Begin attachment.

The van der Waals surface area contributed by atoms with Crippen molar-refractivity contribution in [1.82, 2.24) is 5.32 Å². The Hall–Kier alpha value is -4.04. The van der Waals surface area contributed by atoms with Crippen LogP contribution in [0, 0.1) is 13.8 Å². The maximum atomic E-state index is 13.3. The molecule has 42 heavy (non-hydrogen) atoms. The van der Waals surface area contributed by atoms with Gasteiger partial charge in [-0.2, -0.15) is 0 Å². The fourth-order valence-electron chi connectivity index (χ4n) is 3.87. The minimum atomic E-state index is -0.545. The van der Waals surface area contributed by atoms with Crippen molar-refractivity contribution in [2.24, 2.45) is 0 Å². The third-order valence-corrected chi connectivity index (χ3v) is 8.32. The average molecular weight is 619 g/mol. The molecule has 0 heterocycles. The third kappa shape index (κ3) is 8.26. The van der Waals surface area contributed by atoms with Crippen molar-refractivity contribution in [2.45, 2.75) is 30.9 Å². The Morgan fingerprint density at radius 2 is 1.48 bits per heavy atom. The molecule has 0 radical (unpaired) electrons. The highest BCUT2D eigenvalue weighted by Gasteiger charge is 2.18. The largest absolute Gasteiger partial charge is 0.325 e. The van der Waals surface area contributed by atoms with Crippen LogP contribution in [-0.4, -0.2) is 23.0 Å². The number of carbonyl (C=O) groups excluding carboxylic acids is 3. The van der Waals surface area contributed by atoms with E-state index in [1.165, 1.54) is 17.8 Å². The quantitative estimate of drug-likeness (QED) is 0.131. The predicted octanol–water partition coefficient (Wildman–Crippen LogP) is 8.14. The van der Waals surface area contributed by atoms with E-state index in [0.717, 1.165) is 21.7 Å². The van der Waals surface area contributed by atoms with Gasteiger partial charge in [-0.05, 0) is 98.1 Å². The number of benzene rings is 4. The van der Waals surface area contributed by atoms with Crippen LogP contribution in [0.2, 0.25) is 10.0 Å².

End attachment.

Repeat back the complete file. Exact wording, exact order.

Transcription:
The van der Waals surface area contributed by atoms with Crippen molar-refractivity contribution in [1.82, 2.24) is 5.32 Å². The Hall–Kier alpha value is -4.04. The van der Waals surface area contributed by atoms with Crippen LogP contribution in [0, 0.1) is 13.8 Å². The maximum atomic E-state index is 13.3. The molecule has 42 heavy (non-hydrogen) atoms. The van der Waals surface area contributed by atoms with Gasteiger partial charge in [-0.2, -0.15) is 0 Å². The fourth-order valence-electron chi connectivity index (χ4n) is 3.87. The minimum atomic E-state index is -0.545. The van der Waals surface area contributed by atoms with Crippen molar-refractivity contribution in [2.24, 2.45) is 0 Å². The third-order valence-corrected chi connectivity index (χ3v) is 8.32. The average molecular weight is 619 g/mol. The molecule has 0 heterocycles. The third kappa shape index (κ3) is 8.26. The van der Waals surface area contributed by atoms with Crippen molar-refractivity contribution in [2.45, 2.75) is 30.9 Å². The Morgan fingerprint density at radius 2 is 1.48 bits per heavy atom. The molecule has 0 radical (unpaired) electrons. The highest BCUT2D eigenvalue weighted by Gasteiger charge is 2.18. The largest absolute Gasteiger partial charge is 0.325 e. The van der Waals surface area contributed by atoms with Crippen LogP contribution in [-0.4, -0.2) is 23.0 Å². The number of carbonyl (C=O) groups excluding carboxylic acids is 3. The van der Waals surface area contributed by atoms with E-state index in [1.165, 1.54) is 17.8 Å². The quantitative estimate of drug-likeness (QED) is 0.131. The predicted octanol–water partition coefficient (Wildman–Crippen LogP) is 8.14. The van der Waals surface area contributed by atoms with E-state index in [0.717, 1.165) is 21.7 Å². The van der Waals surface area contributed by atoms with Gasteiger partial charge in [-0.05, 0) is 98.1 Å². The number of benzene rings is 4. The van der Waals surface area contributed by atoms with Crippen LogP contribution in [0.2, 0.25) is 10.0 Å².